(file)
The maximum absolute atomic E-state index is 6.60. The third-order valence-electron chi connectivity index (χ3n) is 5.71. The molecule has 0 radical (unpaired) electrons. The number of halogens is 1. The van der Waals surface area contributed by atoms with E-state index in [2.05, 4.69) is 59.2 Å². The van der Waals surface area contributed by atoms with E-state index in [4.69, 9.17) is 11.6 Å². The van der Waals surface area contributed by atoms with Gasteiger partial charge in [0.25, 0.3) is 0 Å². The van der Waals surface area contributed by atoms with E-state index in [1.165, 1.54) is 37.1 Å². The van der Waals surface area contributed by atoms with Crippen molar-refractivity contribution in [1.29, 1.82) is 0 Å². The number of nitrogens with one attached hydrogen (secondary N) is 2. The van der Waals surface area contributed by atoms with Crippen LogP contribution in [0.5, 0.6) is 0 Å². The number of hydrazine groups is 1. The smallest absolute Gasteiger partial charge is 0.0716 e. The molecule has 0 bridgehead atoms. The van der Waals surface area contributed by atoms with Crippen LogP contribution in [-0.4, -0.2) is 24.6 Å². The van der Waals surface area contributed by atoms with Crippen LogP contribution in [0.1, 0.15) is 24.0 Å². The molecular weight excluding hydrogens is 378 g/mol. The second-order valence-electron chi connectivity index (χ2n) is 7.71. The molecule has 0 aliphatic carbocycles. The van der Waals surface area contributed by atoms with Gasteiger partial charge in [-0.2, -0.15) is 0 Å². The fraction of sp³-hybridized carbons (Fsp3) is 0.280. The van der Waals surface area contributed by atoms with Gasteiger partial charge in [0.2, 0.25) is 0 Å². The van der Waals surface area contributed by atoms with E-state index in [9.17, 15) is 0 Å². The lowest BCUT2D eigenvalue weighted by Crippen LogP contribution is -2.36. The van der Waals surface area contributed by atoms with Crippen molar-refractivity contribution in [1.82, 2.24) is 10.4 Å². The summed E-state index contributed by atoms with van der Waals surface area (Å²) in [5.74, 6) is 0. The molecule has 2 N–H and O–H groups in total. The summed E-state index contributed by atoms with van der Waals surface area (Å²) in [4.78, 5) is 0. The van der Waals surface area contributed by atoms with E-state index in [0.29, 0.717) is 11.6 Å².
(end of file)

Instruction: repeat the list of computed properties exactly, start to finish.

The maximum absolute atomic E-state index is 6.60. The third-order valence-electron chi connectivity index (χ3n) is 5.71. The molecule has 0 radical (unpaired) electrons. The number of halogens is 1. The van der Waals surface area contributed by atoms with E-state index in [2.05, 4.69) is 59.2 Å². The van der Waals surface area contributed by atoms with E-state index in [4.69, 9.17) is 11.6 Å². The van der Waals surface area contributed by atoms with Gasteiger partial charge in [0.25, 0.3) is 0 Å². The van der Waals surface area contributed by atoms with E-state index in [1.165, 1.54) is 37.1 Å². The van der Waals surface area contributed by atoms with Crippen molar-refractivity contribution in [1.29, 1.82) is 0 Å². The number of nitrogens with one attached hydrogen (secondary N) is 2. The van der Waals surface area contributed by atoms with Crippen LogP contribution in [0.5, 0.6) is 0 Å². The number of hydrazine groups is 1. The smallest absolute Gasteiger partial charge is 0.0716 e. The molecule has 0 bridgehead atoms. The van der Waals surface area contributed by atoms with Crippen LogP contribution in [-0.4, -0.2) is 24.6 Å². The van der Waals surface area contributed by atoms with Crippen LogP contribution in [0.1, 0.15) is 24.0 Å². The molecular weight excluding hydrogens is 378 g/mol. The second-order valence-electron chi connectivity index (χ2n) is 7.71. The molecule has 0 aliphatic carbocycles. The van der Waals surface area contributed by atoms with Gasteiger partial charge in [-0.2, -0.15) is 0 Å². The fraction of sp³-hybridized carbons (Fsp3) is 0.280. The van der Waals surface area contributed by atoms with Gasteiger partial charge in [0.2, 0.25) is 0 Å². The van der Waals surface area contributed by atoms with E-state index in [9.17, 15) is 0 Å². The lowest BCUT2D eigenvalue weighted by Crippen LogP contribution is -2.36. The van der Waals surface area contributed by atoms with Crippen molar-refractivity contribution in [1.82, 2.24) is 10.4 Å². The summed E-state index contributed by atoms with van der Waals surface area (Å²) in [5.74, 6) is 0. The molecule has 2 N–H and O–H groups in total. The summed E-state index contributed by atoms with van der Waals surface area (Å²) in [4.78, 5) is 0. The van der Waals surface area contributed by atoms with E-state index in [0.29, 0.717) is 11.6 Å².